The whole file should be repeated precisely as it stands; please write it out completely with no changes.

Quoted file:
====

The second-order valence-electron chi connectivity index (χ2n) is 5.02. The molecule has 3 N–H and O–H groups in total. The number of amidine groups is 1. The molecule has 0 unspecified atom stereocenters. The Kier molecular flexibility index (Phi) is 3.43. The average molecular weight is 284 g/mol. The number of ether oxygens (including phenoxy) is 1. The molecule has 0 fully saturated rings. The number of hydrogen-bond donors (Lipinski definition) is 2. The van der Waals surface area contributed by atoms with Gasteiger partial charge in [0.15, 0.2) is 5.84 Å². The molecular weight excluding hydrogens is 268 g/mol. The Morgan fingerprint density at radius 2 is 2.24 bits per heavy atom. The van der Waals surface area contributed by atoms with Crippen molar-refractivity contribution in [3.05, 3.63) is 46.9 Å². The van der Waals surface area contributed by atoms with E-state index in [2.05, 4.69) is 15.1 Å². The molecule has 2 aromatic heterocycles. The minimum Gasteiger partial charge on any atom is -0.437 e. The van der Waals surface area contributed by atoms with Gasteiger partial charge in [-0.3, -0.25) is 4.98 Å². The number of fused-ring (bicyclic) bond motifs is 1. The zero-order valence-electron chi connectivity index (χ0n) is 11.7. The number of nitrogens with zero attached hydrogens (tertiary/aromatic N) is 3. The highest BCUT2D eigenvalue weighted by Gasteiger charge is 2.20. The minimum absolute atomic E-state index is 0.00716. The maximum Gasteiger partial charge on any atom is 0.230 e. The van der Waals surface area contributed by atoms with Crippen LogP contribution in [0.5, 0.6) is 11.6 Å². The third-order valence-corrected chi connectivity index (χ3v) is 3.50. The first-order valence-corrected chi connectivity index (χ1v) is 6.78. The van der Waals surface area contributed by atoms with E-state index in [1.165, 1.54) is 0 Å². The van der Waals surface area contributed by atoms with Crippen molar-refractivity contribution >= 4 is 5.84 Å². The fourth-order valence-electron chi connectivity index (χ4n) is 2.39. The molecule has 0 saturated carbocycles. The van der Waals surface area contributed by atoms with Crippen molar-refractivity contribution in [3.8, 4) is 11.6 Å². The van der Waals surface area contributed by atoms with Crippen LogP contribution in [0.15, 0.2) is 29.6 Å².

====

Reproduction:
The second-order valence-electron chi connectivity index (χ2n) is 5.02. The molecule has 3 N–H and O–H groups in total. The number of amidine groups is 1. The molecule has 0 unspecified atom stereocenters. The Kier molecular flexibility index (Phi) is 3.43. The average molecular weight is 284 g/mol. The number of ether oxygens (including phenoxy) is 1. The molecule has 0 fully saturated rings. The number of hydrogen-bond donors (Lipinski definition) is 2. The van der Waals surface area contributed by atoms with Gasteiger partial charge in [0.15, 0.2) is 5.84 Å². The molecular weight excluding hydrogens is 268 g/mol. The Morgan fingerprint density at radius 2 is 2.24 bits per heavy atom. The van der Waals surface area contributed by atoms with Crippen molar-refractivity contribution in [3.05, 3.63) is 46.9 Å². The van der Waals surface area contributed by atoms with E-state index in [2.05, 4.69) is 15.1 Å². The molecule has 2 aromatic heterocycles. The minimum Gasteiger partial charge on any atom is -0.437 e. The van der Waals surface area contributed by atoms with Gasteiger partial charge in [-0.3, -0.25) is 4.98 Å². The number of fused-ring (bicyclic) bond motifs is 1. The zero-order valence-electron chi connectivity index (χ0n) is 11.7. The number of nitrogens with zero attached hydrogens (tertiary/aromatic N) is 3. The highest BCUT2D eigenvalue weighted by Gasteiger charge is 2.20. The minimum absolute atomic E-state index is 0.00716. The maximum Gasteiger partial charge on any atom is 0.230 e. The van der Waals surface area contributed by atoms with Crippen LogP contribution in [0.5, 0.6) is 11.6 Å². The third-order valence-corrected chi connectivity index (χ3v) is 3.50. The first-order valence-corrected chi connectivity index (χ1v) is 6.78. The van der Waals surface area contributed by atoms with E-state index in [1.165, 1.54) is 0 Å². The van der Waals surface area contributed by atoms with Crippen molar-refractivity contribution >= 4 is 5.84 Å². The fourth-order valence-electron chi connectivity index (χ4n) is 2.39. The molecule has 0 saturated carbocycles. The van der Waals surface area contributed by atoms with Crippen molar-refractivity contribution in [3.8, 4) is 11.6 Å². The van der Waals surface area contributed by atoms with Crippen LogP contribution in [0.15, 0.2) is 29.6 Å².